A cognitive test can be used in the following scenarios:
Alternative – Another method is included that isn’t a cognitive test
Mechanism – Help is included with the cognitive test to ensure the user can use it
Object Recognition – The cognitive test involves the ability to recognize an object
Personal Content – Content provided by the user is used as the cognitive test.
Removed from the Guidelines
4.1.1 Parsing (Obsolete and removed)
It is uncommon for previous guidelines to be removed, but WCAG 2.2 is removing success criterion 4.1.1 mostly because it’s obsolete due to how technology has changed. Usually, we see this standard referenced when there are duplicate IDs. Duplicate IDs can cause issues and if that is the case, the issue will run afoul of a different standard even if 4.1.1 no longer exists. This won’t require any action on behalf of site owners. (The standard remains in WCAG 2.2 to preserve numbering though it is marked “Obsolete and removed” in the documentation.)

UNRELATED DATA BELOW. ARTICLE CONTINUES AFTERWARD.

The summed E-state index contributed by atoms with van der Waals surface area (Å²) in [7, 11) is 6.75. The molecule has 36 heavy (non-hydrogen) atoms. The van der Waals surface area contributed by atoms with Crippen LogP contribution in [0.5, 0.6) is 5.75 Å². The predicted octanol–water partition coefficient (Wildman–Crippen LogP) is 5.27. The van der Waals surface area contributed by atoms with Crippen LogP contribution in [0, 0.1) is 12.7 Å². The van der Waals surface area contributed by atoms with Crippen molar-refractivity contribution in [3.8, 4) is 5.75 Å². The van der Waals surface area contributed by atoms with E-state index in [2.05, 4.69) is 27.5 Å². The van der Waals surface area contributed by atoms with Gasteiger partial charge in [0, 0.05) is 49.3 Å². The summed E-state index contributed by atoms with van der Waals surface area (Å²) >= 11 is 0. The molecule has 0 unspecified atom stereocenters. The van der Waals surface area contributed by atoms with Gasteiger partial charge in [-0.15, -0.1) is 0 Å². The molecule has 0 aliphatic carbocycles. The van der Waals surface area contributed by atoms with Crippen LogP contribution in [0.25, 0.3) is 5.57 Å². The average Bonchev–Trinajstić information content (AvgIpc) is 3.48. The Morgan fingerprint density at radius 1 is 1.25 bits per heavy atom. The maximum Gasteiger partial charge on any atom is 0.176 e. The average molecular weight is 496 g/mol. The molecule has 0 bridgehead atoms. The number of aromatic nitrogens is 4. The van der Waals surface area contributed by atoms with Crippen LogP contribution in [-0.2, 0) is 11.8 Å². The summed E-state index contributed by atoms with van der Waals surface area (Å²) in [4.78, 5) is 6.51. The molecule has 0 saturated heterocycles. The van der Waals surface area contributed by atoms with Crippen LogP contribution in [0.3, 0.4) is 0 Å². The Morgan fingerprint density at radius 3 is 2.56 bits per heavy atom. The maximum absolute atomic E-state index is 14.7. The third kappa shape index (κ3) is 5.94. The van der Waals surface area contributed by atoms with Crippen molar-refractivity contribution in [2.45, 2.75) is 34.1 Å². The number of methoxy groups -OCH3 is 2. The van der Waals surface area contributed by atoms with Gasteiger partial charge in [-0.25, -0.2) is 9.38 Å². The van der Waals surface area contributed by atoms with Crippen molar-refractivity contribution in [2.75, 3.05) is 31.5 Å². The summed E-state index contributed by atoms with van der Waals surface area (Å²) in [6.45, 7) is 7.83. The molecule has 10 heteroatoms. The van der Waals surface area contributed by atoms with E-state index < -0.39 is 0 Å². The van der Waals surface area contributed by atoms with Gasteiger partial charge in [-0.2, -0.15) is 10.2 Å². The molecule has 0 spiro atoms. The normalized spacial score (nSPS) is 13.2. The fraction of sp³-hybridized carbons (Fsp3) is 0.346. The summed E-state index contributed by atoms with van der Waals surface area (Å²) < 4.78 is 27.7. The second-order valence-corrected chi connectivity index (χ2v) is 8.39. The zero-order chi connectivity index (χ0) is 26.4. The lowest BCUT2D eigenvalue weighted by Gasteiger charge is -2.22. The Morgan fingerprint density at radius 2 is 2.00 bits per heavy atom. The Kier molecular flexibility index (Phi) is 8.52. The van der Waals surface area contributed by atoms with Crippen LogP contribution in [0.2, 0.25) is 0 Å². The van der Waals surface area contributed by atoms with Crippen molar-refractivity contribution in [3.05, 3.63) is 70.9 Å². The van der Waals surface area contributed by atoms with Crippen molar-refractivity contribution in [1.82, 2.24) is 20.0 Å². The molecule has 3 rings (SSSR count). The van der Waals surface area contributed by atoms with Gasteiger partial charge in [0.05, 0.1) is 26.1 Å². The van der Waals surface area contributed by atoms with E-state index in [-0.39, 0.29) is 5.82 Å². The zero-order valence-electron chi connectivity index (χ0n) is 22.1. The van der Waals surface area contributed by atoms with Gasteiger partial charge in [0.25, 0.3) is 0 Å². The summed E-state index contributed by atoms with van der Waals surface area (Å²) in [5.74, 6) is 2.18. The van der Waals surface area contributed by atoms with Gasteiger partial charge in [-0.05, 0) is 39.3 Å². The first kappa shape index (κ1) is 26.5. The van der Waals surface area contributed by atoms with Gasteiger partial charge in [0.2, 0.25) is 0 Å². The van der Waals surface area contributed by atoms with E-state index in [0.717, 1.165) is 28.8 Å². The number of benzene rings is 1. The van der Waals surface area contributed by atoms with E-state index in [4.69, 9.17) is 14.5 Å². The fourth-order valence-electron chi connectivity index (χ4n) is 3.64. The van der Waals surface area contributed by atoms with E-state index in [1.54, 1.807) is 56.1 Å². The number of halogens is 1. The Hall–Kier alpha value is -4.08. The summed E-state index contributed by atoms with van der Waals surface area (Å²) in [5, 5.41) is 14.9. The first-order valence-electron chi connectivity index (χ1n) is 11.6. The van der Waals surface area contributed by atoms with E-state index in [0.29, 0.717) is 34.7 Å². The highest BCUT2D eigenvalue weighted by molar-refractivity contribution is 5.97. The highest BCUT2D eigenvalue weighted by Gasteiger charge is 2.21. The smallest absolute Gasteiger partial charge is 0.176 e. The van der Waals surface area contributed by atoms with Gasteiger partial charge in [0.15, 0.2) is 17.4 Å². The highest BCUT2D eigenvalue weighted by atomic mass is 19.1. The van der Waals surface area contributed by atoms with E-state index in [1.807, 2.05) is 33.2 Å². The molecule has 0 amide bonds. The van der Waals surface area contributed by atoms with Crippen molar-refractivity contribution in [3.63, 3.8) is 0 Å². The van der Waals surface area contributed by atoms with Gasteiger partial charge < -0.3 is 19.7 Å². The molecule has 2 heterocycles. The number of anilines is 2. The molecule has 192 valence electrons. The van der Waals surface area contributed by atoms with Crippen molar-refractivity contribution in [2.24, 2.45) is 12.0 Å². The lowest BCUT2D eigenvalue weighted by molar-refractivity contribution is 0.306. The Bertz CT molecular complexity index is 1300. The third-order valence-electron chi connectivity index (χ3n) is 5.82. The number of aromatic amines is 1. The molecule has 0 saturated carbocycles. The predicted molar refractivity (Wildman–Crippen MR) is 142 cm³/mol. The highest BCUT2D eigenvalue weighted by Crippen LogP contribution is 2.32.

What does this mean now and going forward?
For site owners and managers with a website ADA plan already in place, this new version should have little impact. Sites should be designed, built and managed against the latest guidelines and scanning tools should be in place to identify violations. Furthermore, website accessibility pages should be clear about what version of WCAG the site was built against which should thwart any predatory lawsuits.
To discuss your site’s specific ADA conformance needs, ZAG Interactive is always here to help, so contact us.